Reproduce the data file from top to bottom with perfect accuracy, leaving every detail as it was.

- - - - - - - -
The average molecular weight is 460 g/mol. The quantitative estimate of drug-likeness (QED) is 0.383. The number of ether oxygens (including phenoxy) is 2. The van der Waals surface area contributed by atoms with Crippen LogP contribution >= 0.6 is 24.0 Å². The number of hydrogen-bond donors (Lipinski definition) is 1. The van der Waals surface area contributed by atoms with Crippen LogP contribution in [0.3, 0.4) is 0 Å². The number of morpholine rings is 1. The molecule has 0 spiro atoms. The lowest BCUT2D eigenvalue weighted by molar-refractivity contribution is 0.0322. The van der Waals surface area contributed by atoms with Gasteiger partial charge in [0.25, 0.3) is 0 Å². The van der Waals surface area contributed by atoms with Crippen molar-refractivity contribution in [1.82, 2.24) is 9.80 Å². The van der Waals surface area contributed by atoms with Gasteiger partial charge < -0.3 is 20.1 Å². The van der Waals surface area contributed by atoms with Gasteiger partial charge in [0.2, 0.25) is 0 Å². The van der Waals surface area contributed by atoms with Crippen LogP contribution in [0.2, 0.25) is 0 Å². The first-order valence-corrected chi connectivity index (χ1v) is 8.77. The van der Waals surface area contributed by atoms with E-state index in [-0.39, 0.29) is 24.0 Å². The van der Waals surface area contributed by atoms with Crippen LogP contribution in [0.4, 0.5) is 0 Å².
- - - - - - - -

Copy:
The average molecular weight is 460 g/mol. The quantitative estimate of drug-likeness (QED) is 0.383. The number of ether oxygens (including phenoxy) is 2. The van der Waals surface area contributed by atoms with Crippen LogP contribution >= 0.6 is 24.0 Å². The number of hydrogen-bond donors (Lipinski definition) is 1. The van der Waals surface area contributed by atoms with Crippen LogP contribution in [0.3, 0.4) is 0 Å². The number of morpholine rings is 1. The molecule has 0 spiro atoms. The lowest BCUT2D eigenvalue weighted by molar-refractivity contribution is 0.0322. The van der Waals surface area contributed by atoms with Gasteiger partial charge in [0.25, 0.3) is 0 Å². The van der Waals surface area contributed by atoms with Crippen molar-refractivity contribution in [1.82, 2.24) is 9.80 Å². The van der Waals surface area contributed by atoms with Gasteiger partial charge < -0.3 is 20.1 Å². The van der Waals surface area contributed by atoms with Gasteiger partial charge in [0.2, 0.25) is 0 Å². The van der Waals surface area contributed by atoms with Crippen LogP contribution in [0.2, 0.25) is 0 Å². The first-order valence-corrected chi connectivity index (χ1v) is 8.77. The van der Waals surface area contributed by atoms with E-state index in [-0.39, 0.29) is 24.0 Å². The van der Waals surface area contributed by atoms with Crippen LogP contribution in [0.4, 0.5) is 0 Å².